First and foremost, candidates must be selected through a global search and an open, fair, transparent process that pays particular attention to qualified candidates from developing countries. Preferential consideration should not be given to UN insiders. Women do not need a leader who has learned to accept the UN's shortcomings and play by its unspoken rules. She must be frankly skeptical of calcified systems that do not serve half the world's citizens. If there were women within the system with the capability to change it, they would have done so already.

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7. FEATURE Resources

Steps for Action to Promote Gender Equality
Deutsche Gesellschaft für Technische Zusammenarbeit (GTZ), 2009

Gender equality is a necessary element to secure sustainable livelihoods of women, men and their
children. Gender Equality is not only a goal in itself, but is also necessary to achieve all eight Millennium Development Goals.

The aim of this publication is to demonstrate the value of proven methods but also to add new ones. These methods were developed as part of a system of knowledge management, built by gathering hardearned knowledge and feeding it back into the development community for further application.

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Glossary of Gender-related Terms
Mediterranean Institute of Gender Studies
Compiled by Josie Christodoulou, August 2005 and updated by Anna Zobnina, August 2009

This glossary aims to contribute towards a general and clearer understanding of some of the frequently used terms and concepts in relation to gender. It is addressed to policymakers, researchers, students and/or anyone interested in such issues. MIGS fully acknowledges that the glossary is neither definite nor complete and that the reader's understandings of these terms will depend on her/his background and experiences. The terms listed below are constantly being developed and changed and we welcome additions.

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8. NGO Working Group UPdate

September 30, 2009


Resolution 1888 on sexual violence in war, adopted unanimously by the UN Security Council today, could substantively improve the situation of women in conflict, the NGO Working Group on Women, Peace and Security said.

"Nine years ago, the Security Council first recognized specific international obligations to women in conflict situations by adopting resolution 1325. But, these women continue to be targeted for sexual violence, and have largely been excluded from the talks to end conflicts,” said Sarah Taylor, Coordinator of the NGO Working Group on Women, Peace and Security.

Today's resolution establishes a system of added protection and support to end sexual violence in war. This includes a team of experts which can be deployed immediately to conflict affected situations, and a new leader, a Special Representative, to bring the UN's response together.

"Coordination is key. Both the Special Representative and the team of experts will hopefully be a catalyst for change. They need to take cohesive and meaningful action in countries such as Afghanistan, Bosnia and Herzegovina, Chad, Democratic Republic of Congo, Myanmar, Sudan, and all conflicts where sexual violence against women is rife.” said Taylor.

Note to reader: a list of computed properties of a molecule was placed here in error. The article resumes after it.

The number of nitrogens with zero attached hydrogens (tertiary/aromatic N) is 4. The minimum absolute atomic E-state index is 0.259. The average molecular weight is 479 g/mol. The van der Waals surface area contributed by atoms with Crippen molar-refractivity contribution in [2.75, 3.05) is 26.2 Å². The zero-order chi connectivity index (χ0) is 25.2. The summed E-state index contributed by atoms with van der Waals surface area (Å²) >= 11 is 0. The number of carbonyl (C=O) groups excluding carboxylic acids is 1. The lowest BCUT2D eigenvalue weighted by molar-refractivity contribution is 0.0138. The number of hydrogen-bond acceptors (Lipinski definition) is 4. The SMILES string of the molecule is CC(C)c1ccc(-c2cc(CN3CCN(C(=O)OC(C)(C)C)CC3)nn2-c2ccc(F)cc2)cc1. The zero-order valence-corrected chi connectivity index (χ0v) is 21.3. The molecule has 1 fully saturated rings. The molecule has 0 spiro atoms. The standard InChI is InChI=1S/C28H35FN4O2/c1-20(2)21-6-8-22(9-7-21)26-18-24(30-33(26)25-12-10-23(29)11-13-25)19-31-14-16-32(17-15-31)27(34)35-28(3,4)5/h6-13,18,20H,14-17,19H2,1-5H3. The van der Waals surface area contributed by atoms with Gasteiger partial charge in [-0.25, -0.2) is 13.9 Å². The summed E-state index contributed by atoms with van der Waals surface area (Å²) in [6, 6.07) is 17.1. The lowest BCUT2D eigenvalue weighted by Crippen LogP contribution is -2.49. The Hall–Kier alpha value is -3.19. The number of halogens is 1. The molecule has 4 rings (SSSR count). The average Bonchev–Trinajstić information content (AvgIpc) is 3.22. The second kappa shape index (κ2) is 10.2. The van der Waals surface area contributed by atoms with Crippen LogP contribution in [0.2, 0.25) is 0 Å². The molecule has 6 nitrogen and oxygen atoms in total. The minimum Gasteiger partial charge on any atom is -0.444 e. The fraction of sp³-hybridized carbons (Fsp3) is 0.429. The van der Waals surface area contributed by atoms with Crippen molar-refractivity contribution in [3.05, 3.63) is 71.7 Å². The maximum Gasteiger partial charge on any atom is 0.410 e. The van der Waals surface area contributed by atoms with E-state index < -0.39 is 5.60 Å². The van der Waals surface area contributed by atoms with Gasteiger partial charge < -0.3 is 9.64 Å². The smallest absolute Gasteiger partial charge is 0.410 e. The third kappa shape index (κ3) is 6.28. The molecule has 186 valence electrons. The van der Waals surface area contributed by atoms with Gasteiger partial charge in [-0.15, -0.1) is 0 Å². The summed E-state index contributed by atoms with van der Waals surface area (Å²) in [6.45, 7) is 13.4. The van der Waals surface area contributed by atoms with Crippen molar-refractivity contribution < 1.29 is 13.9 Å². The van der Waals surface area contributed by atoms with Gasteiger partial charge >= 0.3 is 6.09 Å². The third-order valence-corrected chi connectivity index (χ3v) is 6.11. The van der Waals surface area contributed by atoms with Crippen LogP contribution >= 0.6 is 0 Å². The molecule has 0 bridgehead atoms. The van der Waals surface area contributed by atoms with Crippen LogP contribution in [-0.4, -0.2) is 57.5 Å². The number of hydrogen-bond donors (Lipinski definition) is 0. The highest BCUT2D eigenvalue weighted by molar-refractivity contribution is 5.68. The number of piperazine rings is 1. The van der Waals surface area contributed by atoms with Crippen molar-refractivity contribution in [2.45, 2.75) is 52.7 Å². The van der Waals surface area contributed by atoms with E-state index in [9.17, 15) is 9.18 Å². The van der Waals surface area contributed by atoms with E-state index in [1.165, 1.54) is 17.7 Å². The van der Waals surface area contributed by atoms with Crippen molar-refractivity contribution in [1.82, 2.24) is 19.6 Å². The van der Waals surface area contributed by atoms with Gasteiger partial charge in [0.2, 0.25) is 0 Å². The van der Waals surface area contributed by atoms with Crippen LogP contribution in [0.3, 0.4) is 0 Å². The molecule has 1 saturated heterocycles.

The Security Council has asked the Secretary-General for urgent proposals to dramatically improve the UN's response to sexual violence. A key question is how to ethically gather timely information on sexual violence, thus allowing the Council to effectively and fairly address the issue.

"We look forward to analysis that draws significantly on the expertise of civil society working with survivors on the front line in the struggle against sexual violence,” said Taylor.

In a nod to the fact that perpetrators of sexual violence rarely are brought to justice, the resolution also requests the UN system to name warring parties responsible for using rape as a weapon of war.

Impunity is the name of the game when it comes to rape in war. We could see real reductions in the use of sexual violence in conflict if commanders and their soldiers are held accountable for their crimes,” said Taylor.

In its resolution, the Security Council rightly emphasizes that all UN Member States treat survivors of sexual violence with dignity, and that these survivors are provided with effective protection and support throughout the justice process, as well as full reparation for their suffering.

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MADRE: Film Screening of Rethink Afghanistan
October 4, 2009
4:30 PM - 6:30 PM
Quad Cinema, New York, NY

Join MADRE for the NYC premiere of the film Rethink Afghanistan, a devastating look at the consequences of war in Afghanistan. Following the screening, a panel discussion featuring the film's director, Robert Greenwald, and director of the Gender Equality Program of the United Nations Development Programme (UNDP)-Afghanistan, Indai Sajor, will focus on the impact of war on Afghan women's human rights.

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Women' 2nd Metropolis Women International Network Forum - Visions and Challenges for a Women-Friendly City
October 21-24, 2009
Shilla Hotel, Seoul, Korea

Participants: Representatives from 104 Metropolis member cities, Women Politicians, Administrators, Scholars, NGO activists, Students, and anyone who are interested in the Forum.